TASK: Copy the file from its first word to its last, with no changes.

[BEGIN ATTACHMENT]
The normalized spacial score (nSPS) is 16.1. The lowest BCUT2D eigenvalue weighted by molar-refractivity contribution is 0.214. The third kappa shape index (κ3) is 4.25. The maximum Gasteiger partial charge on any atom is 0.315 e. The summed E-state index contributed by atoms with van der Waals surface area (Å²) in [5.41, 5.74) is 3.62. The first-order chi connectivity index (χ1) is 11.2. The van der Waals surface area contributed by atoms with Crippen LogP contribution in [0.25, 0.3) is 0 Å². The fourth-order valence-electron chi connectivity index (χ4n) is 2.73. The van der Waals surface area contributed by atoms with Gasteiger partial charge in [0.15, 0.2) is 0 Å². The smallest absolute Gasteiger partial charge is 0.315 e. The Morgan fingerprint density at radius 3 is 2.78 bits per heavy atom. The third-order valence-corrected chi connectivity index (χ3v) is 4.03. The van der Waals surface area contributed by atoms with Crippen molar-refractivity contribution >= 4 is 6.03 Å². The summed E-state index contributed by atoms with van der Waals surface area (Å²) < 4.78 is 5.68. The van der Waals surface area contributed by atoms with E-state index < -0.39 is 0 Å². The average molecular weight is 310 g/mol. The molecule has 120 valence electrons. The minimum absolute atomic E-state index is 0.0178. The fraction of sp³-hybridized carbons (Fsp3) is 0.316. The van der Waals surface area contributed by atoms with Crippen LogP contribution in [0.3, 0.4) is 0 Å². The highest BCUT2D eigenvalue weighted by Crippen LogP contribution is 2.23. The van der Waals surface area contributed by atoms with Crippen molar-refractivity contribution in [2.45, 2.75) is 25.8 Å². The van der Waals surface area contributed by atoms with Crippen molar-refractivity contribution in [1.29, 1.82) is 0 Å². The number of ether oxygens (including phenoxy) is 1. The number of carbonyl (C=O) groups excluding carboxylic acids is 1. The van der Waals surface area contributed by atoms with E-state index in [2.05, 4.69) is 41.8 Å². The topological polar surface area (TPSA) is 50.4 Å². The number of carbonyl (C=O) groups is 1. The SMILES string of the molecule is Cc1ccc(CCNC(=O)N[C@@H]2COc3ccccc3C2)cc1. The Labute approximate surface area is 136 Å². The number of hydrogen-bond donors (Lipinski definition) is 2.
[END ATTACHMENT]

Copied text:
The normalized spacial score (nSPS) is 16.1. The lowest BCUT2D eigenvalue weighted by molar-refractivity contribution is 0.214. The third kappa shape index (κ3) is 4.25. The maximum Gasteiger partial charge on any atom is 0.315 e. The summed E-state index contributed by atoms with van der Waals surface area (Å²) in [5.41, 5.74) is 3.62. The first-order chi connectivity index (χ1) is 11.2. The van der Waals surface area contributed by atoms with Crippen LogP contribution in [0.25, 0.3) is 0 Å². The fourth-order valence-electron chi connectivity index (χ4n) is 2.73. The van der Waals surface area contributed by atoms with Gasteiger partial charge in [0.15, 0.2) is 0 Å². The smallest absolute Gasteiger partial charge is 0.315 e. The Morgan fingerprint density at radius 3 is 2.78 bits per heavy atom. The third-order valence-corrected chi connectivity index (χ3v) is 4.03. The van der Waals surface area contributed by atoms with Crippen molar-refractivity contribution >= 4 is 6.03 Å². The summed E-state index contributed by atoms with van der Waals surface area (Å²) < 4.78 is 5.68. The van der Waals surface area contributed by atoms with E-state index < -0.39 is 0 Å². The average molecular weight is 310 g/mol. The molecule has 120 valence electrons. The minimum absolute atomic E-state index is 0.0178. The fraction of sp³-hybridized carbons (Fsp3) is 0.316. The van der Waals surface area contributed by atoms with Crippen LogP contribution in [0.3, 0.4) is 0 Å². The highest BCUT2D eigenvalue weighted by Crippen LogP contribution is 2.23. The van der Waals surface area contributed by atoms with Crippen molar-refractivity contribution in [2.45, 2.75) is 25.8 Å². The van der Waals surface area contributed by atoms with Crippen molar-refractivity contribution in [1.29, 1.82) is 0 Å². The number of ether oxygens (including phenoxy) is 1. The number of carbonyl (C=O) groups excluding carboxylic acids is 1. The van der Waals surface area contributed by atoms with E-state index in [2.05, 4.69) is 41.8 Å². The topological polar surface area (TPSA) is 50.4 Å². The number of carbonyl (C=O) groups is 1. The SMILES string of the molecule is Cc1ccc(CCNC(=O)N[C@@H]2COc3ccccc3C2)cc1. The Labute approximate surface area is 136 Å². The number of hydrogen-bond donors (Lipinski definition) is 2.